[Andrew Johnstone is an artist, muralist, 3D computer designer and enthusiastic geomapper. He was the creator of the first 3D fly-through simulation of Black Rock City (originally using Microsoft Flight Simulator software), and he crafts the 3D models of the Man and Man base found on the Burning Man website. He has been the Project Lead of the Burning Man Earth Project since its inception in 2005. This post is part of the Metropol Blog Series.]
In 2005, our city designer, Rod Garrett, saw Black Rock City as the perfect Petri dish for technological experiments in geographic data and digital inter-connection. He began to assemble an exceptional international team of creative innovators and programmers, and formed the Burning Man Earth Project.
Burning Man Earth
This volunteer team designed mapping and communication tools to enable Burning Man attendees to better locate themselves and others within the city, to communicate within the area, and to access and contribute information about artworks and events. The project was aimed at providing a managed digital space to encompass all of the physical facets of the Burning Man experience, both in real-time functionality and as a permanent archive.
It was imagined that this work also had implications beyond the limits of Black Rock City. These tools of “where enabling” would have application for populations isolated by natural disasters, refugee camps, or other devastations. The remoteness of the Burning Man event provides an ideal opportunity to test and adapt our programming into proven solutions for disaster relief. And as it is completely open-sourced, others are able to use and build upon it.
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Oil Spill Mapping in the Gulf Coast Region Photo: Stewart Long
Last week Andrew Johnstone of Burning Man Earth said:
This morning Stewart Long, who does all our hi res aerial stitching, flies out to Louisiana with equipment designed for BRC to provide imagery for the clean up efforts. I am again humbled that our efforts to record Black Rock City are applied to real world problems to make a tangible difference.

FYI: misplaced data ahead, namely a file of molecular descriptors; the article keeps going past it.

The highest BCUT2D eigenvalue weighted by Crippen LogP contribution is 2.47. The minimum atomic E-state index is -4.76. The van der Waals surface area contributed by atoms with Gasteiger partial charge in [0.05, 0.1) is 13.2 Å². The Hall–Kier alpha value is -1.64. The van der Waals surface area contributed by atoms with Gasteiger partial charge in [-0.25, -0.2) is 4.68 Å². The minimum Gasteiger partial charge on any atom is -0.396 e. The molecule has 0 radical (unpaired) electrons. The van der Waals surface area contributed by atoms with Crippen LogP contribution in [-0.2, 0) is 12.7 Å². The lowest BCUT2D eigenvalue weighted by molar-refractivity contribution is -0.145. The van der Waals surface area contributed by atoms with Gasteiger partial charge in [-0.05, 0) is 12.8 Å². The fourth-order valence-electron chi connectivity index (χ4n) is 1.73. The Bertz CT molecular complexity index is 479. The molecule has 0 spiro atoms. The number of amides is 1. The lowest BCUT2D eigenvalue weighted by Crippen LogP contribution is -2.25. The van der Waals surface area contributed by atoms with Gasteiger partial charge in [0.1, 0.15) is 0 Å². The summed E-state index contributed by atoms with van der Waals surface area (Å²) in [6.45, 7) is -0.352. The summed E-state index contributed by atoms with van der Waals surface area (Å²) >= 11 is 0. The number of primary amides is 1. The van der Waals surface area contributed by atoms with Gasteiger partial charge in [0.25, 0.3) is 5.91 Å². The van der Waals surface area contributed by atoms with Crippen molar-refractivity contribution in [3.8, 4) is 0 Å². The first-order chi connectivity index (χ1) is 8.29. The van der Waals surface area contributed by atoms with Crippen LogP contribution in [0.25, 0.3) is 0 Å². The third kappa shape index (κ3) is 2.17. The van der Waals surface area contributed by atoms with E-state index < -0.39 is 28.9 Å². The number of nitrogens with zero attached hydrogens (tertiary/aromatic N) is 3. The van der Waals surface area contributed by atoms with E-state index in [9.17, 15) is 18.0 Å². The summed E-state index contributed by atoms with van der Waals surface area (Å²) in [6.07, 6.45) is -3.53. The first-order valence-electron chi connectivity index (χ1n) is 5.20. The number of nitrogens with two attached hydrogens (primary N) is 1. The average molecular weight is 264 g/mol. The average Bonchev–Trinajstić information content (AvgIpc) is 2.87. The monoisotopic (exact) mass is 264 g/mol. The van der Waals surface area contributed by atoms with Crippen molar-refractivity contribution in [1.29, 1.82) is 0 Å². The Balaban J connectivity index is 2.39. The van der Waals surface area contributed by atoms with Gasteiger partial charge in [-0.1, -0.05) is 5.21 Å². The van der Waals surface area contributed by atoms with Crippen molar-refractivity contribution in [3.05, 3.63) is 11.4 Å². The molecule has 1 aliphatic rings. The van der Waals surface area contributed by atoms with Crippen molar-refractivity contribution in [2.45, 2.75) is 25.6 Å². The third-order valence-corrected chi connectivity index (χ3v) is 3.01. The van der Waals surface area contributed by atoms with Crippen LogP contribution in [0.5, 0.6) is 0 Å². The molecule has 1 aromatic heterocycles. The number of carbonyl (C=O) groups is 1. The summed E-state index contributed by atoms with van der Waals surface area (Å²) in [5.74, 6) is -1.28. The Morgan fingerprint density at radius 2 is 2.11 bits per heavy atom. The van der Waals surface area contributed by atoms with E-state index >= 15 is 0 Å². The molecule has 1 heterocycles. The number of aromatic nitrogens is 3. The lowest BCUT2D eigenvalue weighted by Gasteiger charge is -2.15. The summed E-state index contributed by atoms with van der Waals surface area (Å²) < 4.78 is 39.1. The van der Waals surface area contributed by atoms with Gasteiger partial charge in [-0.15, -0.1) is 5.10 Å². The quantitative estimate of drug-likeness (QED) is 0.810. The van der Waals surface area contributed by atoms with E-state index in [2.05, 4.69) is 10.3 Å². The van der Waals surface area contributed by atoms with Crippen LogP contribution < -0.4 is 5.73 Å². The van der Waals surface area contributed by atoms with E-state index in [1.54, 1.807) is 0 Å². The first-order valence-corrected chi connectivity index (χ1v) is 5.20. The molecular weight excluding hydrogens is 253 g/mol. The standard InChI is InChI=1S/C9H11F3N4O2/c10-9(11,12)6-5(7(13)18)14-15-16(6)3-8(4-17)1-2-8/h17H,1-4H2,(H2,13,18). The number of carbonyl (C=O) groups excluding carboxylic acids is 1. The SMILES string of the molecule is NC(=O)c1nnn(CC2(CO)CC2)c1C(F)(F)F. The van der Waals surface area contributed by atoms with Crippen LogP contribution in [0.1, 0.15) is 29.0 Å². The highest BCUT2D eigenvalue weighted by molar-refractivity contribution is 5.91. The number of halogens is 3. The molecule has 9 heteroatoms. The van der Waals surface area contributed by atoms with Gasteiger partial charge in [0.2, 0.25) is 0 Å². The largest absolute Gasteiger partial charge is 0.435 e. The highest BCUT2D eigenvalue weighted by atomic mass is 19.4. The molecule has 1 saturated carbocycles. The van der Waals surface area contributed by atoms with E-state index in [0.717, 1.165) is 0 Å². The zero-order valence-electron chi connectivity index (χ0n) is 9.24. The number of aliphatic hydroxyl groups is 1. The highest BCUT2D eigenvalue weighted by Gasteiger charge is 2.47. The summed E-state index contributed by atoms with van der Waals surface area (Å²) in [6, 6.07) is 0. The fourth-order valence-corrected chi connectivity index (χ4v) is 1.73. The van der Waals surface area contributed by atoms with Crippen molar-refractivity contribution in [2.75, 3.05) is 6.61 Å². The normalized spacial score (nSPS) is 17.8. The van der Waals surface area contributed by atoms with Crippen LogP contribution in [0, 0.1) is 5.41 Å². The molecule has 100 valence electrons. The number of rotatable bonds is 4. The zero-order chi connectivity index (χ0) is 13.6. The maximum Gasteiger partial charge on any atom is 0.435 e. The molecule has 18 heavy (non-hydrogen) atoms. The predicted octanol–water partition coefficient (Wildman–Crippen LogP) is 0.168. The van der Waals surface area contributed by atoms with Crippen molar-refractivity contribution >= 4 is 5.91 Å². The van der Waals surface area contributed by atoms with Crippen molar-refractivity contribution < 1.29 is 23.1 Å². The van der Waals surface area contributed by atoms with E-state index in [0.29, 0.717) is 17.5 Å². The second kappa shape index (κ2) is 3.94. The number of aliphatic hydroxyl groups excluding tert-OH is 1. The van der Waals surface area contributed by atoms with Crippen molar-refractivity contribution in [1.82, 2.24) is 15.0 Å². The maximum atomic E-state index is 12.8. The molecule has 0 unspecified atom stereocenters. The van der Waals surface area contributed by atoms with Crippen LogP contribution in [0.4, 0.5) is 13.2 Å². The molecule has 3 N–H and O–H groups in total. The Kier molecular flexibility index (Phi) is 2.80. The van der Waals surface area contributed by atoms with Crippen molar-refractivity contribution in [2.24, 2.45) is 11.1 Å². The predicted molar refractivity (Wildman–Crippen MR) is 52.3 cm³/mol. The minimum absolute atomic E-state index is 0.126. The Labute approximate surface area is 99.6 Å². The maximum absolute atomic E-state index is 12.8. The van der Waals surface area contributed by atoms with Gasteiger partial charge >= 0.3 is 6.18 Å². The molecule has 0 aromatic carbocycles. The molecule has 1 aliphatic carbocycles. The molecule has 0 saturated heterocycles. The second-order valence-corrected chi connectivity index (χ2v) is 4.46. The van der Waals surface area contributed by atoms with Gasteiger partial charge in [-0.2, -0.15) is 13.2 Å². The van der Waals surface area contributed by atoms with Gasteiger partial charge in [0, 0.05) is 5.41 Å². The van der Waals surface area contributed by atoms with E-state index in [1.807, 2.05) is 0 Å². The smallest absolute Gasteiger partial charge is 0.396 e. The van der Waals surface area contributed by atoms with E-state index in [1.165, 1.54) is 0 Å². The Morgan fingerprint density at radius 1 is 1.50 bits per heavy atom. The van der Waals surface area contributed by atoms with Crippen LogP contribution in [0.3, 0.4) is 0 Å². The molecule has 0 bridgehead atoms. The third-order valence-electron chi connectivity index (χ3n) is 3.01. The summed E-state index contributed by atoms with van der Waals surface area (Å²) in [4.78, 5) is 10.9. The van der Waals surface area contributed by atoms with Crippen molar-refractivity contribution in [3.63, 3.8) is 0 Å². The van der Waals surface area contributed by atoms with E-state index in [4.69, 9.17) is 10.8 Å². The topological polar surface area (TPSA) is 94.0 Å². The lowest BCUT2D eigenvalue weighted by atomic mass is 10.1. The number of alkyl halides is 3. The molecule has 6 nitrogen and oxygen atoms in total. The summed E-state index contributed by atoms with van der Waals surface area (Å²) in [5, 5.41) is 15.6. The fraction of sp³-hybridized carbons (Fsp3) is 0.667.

I knew that Burners around the world would want to know more about how Burners are taking it upon themselves to make a difference. Stewart says we can follow their mapping of the oil spill at Grassroots Mapping. And here is Stewart’s report posted today:
One week into the grassroots mapping of the Gulf of Mexico crisis, the first local New Orleans team is now in place. Support coming in from regional agencies, fishermen, universities, various media: PBS: DIY Mappers.
The Burning Man Earth team has created an iPhone Application to help rescue workers on the ground in Haiti as they help the country recover from the recent devastating earthquake. Andrew Johnstone of the BME team wrote to Carmen Mauk of Burners Without Borders to tell her about it, as BWB teams are hard at work on the ground in Haiti.
The prospect of their future aspirations for this project depends on resources, volunteers, and money. If you’d like to help with forwarding this technology, email bmanearth (at) burningman (dot) com. Andrew writes:
Just to let you know that as soon as the Haiti quake hit, our main software developers for Burning Man Earth, Jeff Johnson and Mikel Maron, both got their sleeves rolled up and put together an interactive iPhone app with up-to-the-minute cartography for rescue workers on the ground. I am humbled that they are on our project and honored to call them friends.
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